Thuggery, intimidation and larceny have hallmarked the conduct of the branches of our government at their most civilized level for generations now. But it may be pertinently asked, how much more civilized have the habits of our private sector been?
A picture is clearly emerging of a private sector accustomed to ways of doing things that can be best described as crudely pragmatic, cynical and brutish. A case in point is the example set by the eminent men of business who make up the membership of the executive council of the Ceylon Chamber of Commerce in a recent adjudication involving JKH and its possible violation of CCC’s code of ethics.
The very presence of JKH directors, independent and otherwise, at the adjudication and the failure of the other executive council members to raise objections to their presence, speak to an ethical laxity of the order which even a man of corrupt moral parentage would have been aware of. The failure to raise objection might be excused on the grounds of cowardliness.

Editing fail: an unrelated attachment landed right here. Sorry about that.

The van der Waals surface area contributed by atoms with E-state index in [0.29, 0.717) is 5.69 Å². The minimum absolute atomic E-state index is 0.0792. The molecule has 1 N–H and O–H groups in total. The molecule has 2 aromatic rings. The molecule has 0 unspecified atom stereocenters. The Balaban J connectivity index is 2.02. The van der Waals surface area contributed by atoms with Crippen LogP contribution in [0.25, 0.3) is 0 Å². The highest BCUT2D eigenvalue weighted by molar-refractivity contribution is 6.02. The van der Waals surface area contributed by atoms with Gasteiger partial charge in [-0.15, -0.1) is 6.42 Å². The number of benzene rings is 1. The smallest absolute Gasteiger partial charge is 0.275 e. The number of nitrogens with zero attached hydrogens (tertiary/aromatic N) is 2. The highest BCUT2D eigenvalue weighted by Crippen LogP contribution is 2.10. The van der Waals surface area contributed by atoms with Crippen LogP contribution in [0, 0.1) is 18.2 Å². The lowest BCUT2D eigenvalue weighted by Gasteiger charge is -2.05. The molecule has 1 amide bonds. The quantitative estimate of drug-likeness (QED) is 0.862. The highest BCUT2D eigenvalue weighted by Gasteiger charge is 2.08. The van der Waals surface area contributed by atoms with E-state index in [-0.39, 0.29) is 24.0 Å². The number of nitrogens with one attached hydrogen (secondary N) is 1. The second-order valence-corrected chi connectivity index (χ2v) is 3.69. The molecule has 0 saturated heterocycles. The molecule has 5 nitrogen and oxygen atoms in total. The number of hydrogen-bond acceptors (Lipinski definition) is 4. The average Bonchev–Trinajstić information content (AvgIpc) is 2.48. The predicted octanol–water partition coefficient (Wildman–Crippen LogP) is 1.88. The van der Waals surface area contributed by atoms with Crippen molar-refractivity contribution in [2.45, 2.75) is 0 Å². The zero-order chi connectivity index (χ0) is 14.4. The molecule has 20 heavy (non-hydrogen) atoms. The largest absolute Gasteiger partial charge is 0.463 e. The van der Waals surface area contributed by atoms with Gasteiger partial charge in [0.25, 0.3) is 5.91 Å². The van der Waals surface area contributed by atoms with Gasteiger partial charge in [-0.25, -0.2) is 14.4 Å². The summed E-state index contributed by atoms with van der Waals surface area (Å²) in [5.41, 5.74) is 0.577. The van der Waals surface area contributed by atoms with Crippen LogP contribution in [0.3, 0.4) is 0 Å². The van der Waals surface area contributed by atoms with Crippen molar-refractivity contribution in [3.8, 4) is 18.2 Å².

After all, the virtue of courage calls for profound moral training. But only a man bred entirely of cynicism and corruption could be indifferent to the fact that his action might have a prejudicial effect on a proceeding involving the adjudication on ethics.
A reader writing to the letters section of this paper last week said, “the country has become the home for the depraved.” There is indeed an obvious nexus between eminence and depravity in this country.